Why Can’t Dogs Eat Chocolate
We all know that chocolate is delicious and that most of us can’t get enough of it. But when it comes to our furry friends, why can’t dogs eat chocolate? While it may bring us humans immense joy, chocolate can be extremely toxic for our four-legged friends. In this article, we explore why chocolate is so dangerous for dogs, the symptoms of chocolate toxicity, and what steps pet owners should take if their pet has ingested chocolate.
What Makes Chocolate Toxic to Dogs?
Chocolate contains substances called methylxanthines, most commonly theobromine, which is the active ingredient that makes chocolate poisonous to dogs. Theobromine is a member of the xanthine family, a group of alkaloids that also includes caffeine. Dogs lack the liver enzyme that can break down theobromine, so they cannot metabolize it quickly enough. As a result, theobromine can build up in the body and cause serious health issues.
Symptoms of Chocolate Toxicity
Chocolate toxicity occurs when dogs ingest large amounts of chocolate, typically in the form of cocoa powder, darker Chocolate, and baking chocolate. The amount of Chocolate that is toxic depends on the size of the dog and the type of chocolate consumed. In addition to the obvious tummy troubles such as vomiting and diarrhea, symptoms of chocolate toxicity can include:
• Increased thirst
• Increased urination
• Excessive panting or drooling
• Elevated heart rate
• Abnormal heart rhythms
• Muscle tremors or twitching
How Much Chocolate is Too Much?
The amount of chocolate that can be toxic for a dog depends on the size of the dog, the type of chocolate, and the amount consumed. All types of chocolate contain theobromine and caffeine, and can be toxic, however, the amount of theobromine in different types of chocolate vary. Baking chocolate contains the highest amount of theobromine, followed by dark chocolate, semi-sweet chocolate, milk chocolate, and white chocolate contains the least amount. Generally speaking, an ounce of baking chocolate can be toxic even for large dogs, whereas an ounce of milk chocolate may be non-toxic for smaller dogs.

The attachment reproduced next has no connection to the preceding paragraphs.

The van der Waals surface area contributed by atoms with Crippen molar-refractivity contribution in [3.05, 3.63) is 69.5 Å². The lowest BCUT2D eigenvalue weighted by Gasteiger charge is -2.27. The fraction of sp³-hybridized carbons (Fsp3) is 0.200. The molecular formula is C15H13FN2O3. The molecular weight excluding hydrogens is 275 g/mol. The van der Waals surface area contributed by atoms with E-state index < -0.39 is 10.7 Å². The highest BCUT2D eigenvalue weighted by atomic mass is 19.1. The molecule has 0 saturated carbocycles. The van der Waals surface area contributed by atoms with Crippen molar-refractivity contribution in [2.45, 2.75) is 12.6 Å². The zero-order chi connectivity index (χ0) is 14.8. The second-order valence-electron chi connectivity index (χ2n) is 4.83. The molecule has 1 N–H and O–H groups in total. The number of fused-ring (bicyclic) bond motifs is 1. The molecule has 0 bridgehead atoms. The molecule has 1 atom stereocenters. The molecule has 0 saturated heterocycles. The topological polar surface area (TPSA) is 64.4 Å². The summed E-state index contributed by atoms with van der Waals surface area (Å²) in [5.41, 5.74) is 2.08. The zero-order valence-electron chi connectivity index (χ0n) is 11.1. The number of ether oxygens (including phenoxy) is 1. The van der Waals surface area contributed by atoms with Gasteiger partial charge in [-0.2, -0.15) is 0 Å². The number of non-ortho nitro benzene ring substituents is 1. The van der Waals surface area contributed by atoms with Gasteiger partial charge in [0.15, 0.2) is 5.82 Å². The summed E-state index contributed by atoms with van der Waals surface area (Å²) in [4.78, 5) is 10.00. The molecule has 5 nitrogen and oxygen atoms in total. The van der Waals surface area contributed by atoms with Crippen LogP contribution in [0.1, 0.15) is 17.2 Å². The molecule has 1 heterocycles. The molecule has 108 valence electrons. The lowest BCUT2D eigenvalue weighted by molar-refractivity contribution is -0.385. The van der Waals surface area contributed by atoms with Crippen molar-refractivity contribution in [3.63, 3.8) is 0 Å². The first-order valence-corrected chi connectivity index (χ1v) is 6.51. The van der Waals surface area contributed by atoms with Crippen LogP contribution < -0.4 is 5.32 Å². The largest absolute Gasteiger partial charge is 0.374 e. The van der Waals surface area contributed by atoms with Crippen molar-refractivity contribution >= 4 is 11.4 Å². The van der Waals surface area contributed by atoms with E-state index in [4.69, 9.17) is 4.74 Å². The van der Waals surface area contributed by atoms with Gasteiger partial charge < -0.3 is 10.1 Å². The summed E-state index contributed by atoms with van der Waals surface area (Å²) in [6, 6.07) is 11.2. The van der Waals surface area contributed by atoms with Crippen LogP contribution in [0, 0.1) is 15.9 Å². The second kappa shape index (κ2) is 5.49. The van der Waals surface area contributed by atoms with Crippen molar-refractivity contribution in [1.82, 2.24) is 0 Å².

Treatment for Chocolate Toxicity
If you suspect your pet has ingested chocolate, contact your vet right away. The treatment for Chocolate toxicity usually involves inducing vomiting and administering activated charcoal to absorb any remaining chocolate in the stomach. Your vet may also administer a medication called intravenous dextrose to prevent low blood sugar, and a diuretic to promote urination and excretion of theobromine in the urine. In severe cases, where the heart rate is elevated or there are seizures, your vet may do an ECG to monitor the heart rate and administer drugs to control heart rate and seizures.
Prevention is Always Better Than Treatment
One of the best ways to avoid chocolate toxicity in pets is to keep chocolate out of reach of your pet. Make sure your pet does not have access to any foods or snacks that contain chocolate, and do not feed your pet any foods that may contain chocolate as an ingredient. Store chocolate and all other potentially toxic food and snacks so that your pet cannot get to them. Finally, keep human medications and supplements that may contain chocolate away from pets as well.
Theobromine and other substances present in chocolate can be toxic to dogs and can cause a number of unpleasant and even dangerous symptoms. Signs of chocolate toxicity include vomiting, agitation, increased thirst, increased urination, seizures, elevated heart rate and abnormal heart rhythms. Pet owners should keep chocolate and other potentially toxic foods, medications, and snacks away from their pets and contact their vet right away if they suspect their pet has ingested chocolate. Prevention is always the best approach with chocolate toxicity, so make sure to keep your furry friends safe and chocolate-free!